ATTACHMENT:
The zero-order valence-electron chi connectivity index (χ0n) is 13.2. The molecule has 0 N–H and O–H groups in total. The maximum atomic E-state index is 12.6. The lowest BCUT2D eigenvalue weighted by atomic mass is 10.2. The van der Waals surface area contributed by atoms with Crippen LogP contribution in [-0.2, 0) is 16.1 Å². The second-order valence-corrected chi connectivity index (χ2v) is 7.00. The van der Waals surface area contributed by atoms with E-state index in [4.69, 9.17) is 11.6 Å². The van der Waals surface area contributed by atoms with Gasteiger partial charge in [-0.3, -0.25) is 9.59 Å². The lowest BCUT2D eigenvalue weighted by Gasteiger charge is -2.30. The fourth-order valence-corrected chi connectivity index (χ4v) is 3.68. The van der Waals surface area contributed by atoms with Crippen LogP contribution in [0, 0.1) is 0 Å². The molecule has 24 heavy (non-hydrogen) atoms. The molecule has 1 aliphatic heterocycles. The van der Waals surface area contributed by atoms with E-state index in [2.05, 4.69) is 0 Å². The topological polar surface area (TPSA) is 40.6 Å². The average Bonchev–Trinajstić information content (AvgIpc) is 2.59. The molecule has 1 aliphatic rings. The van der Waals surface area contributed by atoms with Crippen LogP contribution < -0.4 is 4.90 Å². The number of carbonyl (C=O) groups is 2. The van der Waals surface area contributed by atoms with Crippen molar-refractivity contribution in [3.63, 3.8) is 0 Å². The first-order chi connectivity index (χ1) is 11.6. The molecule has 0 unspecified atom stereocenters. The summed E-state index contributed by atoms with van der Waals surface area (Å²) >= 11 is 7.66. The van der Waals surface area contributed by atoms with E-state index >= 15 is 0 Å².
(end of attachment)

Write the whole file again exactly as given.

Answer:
The zero-order valence-electron chi connectivity index (χ0n) is 13.2. The molecule has 0 N–H and O–H groups in total. The maximum atomic E-state index is 12.6. The lowest BCUT2D eigenvalue weighted by atomic mass is 10.2. The van der Waals surface area contributed by atoms with Crippen LogP contribution in [-0.2, 0) is 16.1 Å². The second-order valence-corrected chi connectivity index (χ2v) is 7.00. The van der Waals surface area contributed by atoms with E-state index in [4.69, 9.17) is 11.6 Å². The van der Waals surface area contributed by atoms with Gasteiger partial charge in [-0.3, -0.25) is 9.59 Å². The lowest BCUT2D eigenvalue weighted by Gasteiger charge is -2.30. The fourth-order valence-corrected chi connectivity index (χ4v) is 3.68. The van der Waals surface area contributed by atoms with Crippen LogP contribution in [0, 0.1) is 0 Å². The molecule has 24 heavy (non-hydrogen) atoms. The molecule has 1 aliphatic heterocycles. The van der Waals surface area contributed by atoms with E-state index in [2.05, 4.69) is 0 Å². The topological polar surface area (TPSA) is 40.6 Å². The average Bonchev–Trinajstić information content (AvgIpc) is 2.59. The molecule has 1 aliphatic rings. The van der Waals surface area contributed by atoms with Crippen LogP contribution < -0.4 is 4.90 Å². The number of carbonyl (C=O) groups is 2. The van der Waals surface area contributed by atoms with Crippen molar-refractivity contribution in [3.63, 3.8) is 0 Å². The first-order chi connectivity index (χ1) is 11.6. The molecule has 0 unspecified atom stereocenters. The summed E-state index contributed by atoms with van der Waals surface area (Å²) >= 11 is 7.66. The van der Waals surface area contributed by atoms with E-state index >= 15 is 0 Å².